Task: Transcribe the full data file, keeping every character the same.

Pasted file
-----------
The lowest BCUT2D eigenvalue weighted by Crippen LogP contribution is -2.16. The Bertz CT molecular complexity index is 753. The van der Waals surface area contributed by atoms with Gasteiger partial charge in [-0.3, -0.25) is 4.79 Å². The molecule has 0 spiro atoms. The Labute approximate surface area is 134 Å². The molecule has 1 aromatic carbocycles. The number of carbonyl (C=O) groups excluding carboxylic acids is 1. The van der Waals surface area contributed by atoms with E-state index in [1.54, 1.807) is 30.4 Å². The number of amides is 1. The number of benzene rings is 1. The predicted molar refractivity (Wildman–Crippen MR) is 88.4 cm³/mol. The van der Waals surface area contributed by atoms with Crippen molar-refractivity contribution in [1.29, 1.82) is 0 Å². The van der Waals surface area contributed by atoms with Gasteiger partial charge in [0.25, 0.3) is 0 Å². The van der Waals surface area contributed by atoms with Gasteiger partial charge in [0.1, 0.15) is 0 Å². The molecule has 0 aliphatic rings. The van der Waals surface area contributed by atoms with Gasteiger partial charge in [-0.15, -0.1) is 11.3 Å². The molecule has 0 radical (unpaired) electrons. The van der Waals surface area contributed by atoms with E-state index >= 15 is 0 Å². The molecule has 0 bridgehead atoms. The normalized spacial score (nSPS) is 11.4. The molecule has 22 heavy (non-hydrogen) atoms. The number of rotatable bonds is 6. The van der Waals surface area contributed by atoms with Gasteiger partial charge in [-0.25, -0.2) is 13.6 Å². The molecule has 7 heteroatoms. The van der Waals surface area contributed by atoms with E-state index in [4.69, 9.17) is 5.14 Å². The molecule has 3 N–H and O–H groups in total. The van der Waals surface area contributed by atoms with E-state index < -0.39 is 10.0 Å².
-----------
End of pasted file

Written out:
The lowest BCUT2D eigenvalue weighted by Crippen LogP contribution is -2.16. The Bertz CT molecular complexity index is 753. The van der Waals surface area contributed by atoms with Gasteiger partial charge in [-0.3, -0.25) is 4.79 Å². The molecule has 0 spiro atoms. The Labute approximate surface area is 134 Å². The molecule has 1 aromatic carbocycles. The number of carbonyl (C=O) groups excluding carboxylic acids is 1. The van der Waals surface area contributed by atoms with E-state index in [1.54, 1.807) is 30.4 Å². The number of amides is 1. The number of benzene rings is 1. The predicted molar refractivity (Wildman–Crippen MR) is 88.4 cm³/mol. The van der Waals surface area contributed by atoms with Crippen molar-refractivity contribution in [1.29, 1.82) is 0 Å². The van der Waals surface area contributed by atoms with Gasteiger partial charge in [0.25, 0.3) is 0 Å². The van der Waals surface area contributed by atoms with Gasteiger partial charge in [0.1, 0.15) is 0 Å². The molecule has 0 aliphatic rings. The van der Waals surface area contributed by atoms with Gasteiger partial charge in [-0.15, -0.1) is 11.3 Å². The molecule has 0 radical (unpaired) electrons. The van der Waals surface area contributed by atoms with E-state index >= 15 is 0 Å². The molecule has 0 bridgehead atoms. The normalized spacial score (nSPS) is 11.4. The molecule has 22 heavy (non-hydrogen) atoms. The number of rotatable bonds is 6. The van der Waals surface area contributed by atoms with Gasteiger partial charge in [-0.25, -0.2) is 13.6 Å². The molecule has 7 heteroatoms. The van der Waals surface area contributed by atoms with E-state index in [4.69, 9.17) is 5.14 Å². The molecule has 3 N–H and O–H groups in total. The van der Waals surface area contributed by atoms with E-state index < -0.39 is 10.0 Å².